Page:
Did you know that RSS, as it appears today, first appeared back in 1999? It has outlasted many internet technologies from the same era and continues to be used by many people today. When you add different RSS feeds from websites to an RSS Reader, such as the Old Reader or the now defunct Google Reader, you get realtime updates from these sites in one central location. Not sure which RSS feeds to follow? Here are three tools you can use to get more options for RSS.
1. RSS Search Engine
If you go to the site ctrlq.org/rss, you will see an RSS search engine that is powered by Google but specifically formulated to only find RSS feeds. All you need to do is enter the search terms for what you are looking for. You can look for news websites, such as The New York Times, RSS feeds that follow a particular topic, such as Syria, or just see what comes up. If I search for financial news, some of the first entries are CNNMoney, The Wall Street Journal, and Forbes.
2. RSS Feed Directories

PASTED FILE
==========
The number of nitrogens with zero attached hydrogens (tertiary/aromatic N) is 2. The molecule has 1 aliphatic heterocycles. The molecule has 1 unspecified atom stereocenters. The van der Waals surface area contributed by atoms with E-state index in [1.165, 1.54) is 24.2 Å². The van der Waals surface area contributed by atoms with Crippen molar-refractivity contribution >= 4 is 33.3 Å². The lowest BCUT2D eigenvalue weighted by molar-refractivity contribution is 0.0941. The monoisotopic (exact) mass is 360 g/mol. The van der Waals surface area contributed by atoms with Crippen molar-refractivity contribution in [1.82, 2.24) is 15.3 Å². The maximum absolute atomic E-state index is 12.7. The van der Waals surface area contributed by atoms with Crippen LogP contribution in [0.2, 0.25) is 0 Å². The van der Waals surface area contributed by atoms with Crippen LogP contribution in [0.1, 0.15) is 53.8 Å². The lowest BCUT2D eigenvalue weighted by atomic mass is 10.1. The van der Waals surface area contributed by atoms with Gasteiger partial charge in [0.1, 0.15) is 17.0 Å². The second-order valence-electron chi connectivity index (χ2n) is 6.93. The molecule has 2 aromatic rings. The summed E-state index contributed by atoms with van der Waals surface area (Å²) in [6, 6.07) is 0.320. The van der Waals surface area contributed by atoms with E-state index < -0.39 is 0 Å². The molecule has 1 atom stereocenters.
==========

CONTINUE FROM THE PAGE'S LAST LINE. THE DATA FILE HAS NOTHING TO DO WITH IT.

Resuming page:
If you’re more interested in finding established lists of great RSS feeds, you might want to look to directories instead. TheFreeDictionary.com has an RSS feed directory, and here you can click on different topics such as “Cultural Publications” or “Web Design” to see their recommendations for feeds. On here, you might get a more diverse range of suggestions. MIT Research News feeds, for example, are listed under the Business section.
3. Search RSS on Your Own
Sometimes the best way to get the RSS feeds you’ll enjoy following is to look to your pre existing preferences. Do you have a favorite magazine you like to read? A local newspaper? A site whose updates you always like catching up on when they’re posted to Facebook? There are very few, if any, sites that cannot be converted to RSS. In many cases all you need to do is copy paste the URL into your RSS Reader. Although we have mostly mentioned textual information heavy websites, you can also follow web comics, videos sites, and more.
What are your thoughts on finding RSS feeds?